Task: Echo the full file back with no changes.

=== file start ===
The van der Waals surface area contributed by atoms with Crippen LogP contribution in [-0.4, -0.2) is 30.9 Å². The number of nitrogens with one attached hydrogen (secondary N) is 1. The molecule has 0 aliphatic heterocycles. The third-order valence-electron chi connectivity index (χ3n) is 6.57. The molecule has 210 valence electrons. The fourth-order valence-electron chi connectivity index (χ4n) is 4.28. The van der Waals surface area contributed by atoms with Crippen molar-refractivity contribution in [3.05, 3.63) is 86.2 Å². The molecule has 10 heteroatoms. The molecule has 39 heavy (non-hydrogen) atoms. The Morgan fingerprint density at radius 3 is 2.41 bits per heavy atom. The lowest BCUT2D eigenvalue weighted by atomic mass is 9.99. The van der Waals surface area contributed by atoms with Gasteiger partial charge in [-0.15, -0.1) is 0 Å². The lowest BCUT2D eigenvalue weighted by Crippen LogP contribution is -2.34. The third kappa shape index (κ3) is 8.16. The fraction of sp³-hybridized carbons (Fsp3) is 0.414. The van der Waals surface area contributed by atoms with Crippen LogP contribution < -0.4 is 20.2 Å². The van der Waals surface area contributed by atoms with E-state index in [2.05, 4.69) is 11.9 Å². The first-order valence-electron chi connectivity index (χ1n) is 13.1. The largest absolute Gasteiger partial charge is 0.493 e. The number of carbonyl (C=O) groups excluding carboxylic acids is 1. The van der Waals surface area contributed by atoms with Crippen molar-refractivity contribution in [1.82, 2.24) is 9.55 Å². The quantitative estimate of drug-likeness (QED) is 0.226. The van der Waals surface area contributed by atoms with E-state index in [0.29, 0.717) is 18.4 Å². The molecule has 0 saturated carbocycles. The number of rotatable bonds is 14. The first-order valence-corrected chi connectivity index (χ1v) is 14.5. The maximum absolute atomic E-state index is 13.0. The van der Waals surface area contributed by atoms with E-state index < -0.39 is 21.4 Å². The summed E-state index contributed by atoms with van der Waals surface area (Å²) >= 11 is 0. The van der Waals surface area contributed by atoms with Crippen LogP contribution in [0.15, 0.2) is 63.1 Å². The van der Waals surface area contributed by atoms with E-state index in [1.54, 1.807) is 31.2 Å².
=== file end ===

The van der Waals surface area contributed by atoms with Crippen LogP contribution in [-0.4, -0.2) is 30.9 Å². The number of nitrogens with one attached hydrogen (secondary N) is 1. The molecule has 0 aliphatic heterocycles. The third-order valence-electron chi connectivity index (χ3n) is 6.57. The molecule has 210 valence electrons. The fourth-order valence-electron chi connectivity index (χ4n) is 4.28. The van der Waals surface area contributed by atoms with Crippen molar-refractivity contribution in [3.05, 3.63) is 86.2 Å². The molecule has 10 heteroatoms. The molecule has 39 heavy (non-hydrogen) atoms. The Morgan fingerprint density at radius 3 is 2.41 bits per heavy atom. The lowest BCUT2D eigenvalue weighted by atomic mass is 9.99. The van der Waals surface area contributed by atoms with Gasteiger partial charge in [-0.15, -0.1) is 0 Å². The lowest BCUT2D eigenvalue weighted by Crippen LogP contribution is -2.34. The third kappa shape index (κ3) is 8.16. The fraction of sp³-hybridized carbons (Fsp3) is 0.414. The van der Waals surface area contributed by atoms with Crippen LogP contribution < -0.4 is 20.2 Å². The van der Waals surface area contributed by atoms with E-state index in [2.05, 4.69) is 11.9 Å². The first-order valence-electron chi connectivity index (χ1n) is 13.1. The largest absolute Gasteiger partial charge is 0.493 e. The number of carbonyl (C=O) groups excluding carboxylic acids is 1. The van der Waals surface area contributed by atoms with Crippen molar-refractivity contribution in [1.82, 2.24) is 9.55 Å². The quantitative estimate of drug-likeness (QED) is 0.226. The van der Waals surface area contributed by atoms with E-state index in [0.29, 0.717) is 18.4 Å². The molecule has 0 saturated carbocycles. The number of rotatable bonds is 14. The first-order valence-corrected chi connectivity index (χ1v) is 14.5. The maximum absolute atomic E-state index is 13.0. The van der Waals surface area contributed by atoms with E-state index < -0.39 is 21.4 Å². The summed E-state index contributed by atoms with van der Waals surface area (Å²) >= 11 is 0. The van der Waals surface area contributed by atoms with Crippen LogP contribution in [0.15, 0.2) is 63.1 Å². The van der Waals surface area contributed by atoms with E-state index in [1.54, 1.807) is 31.2 Å².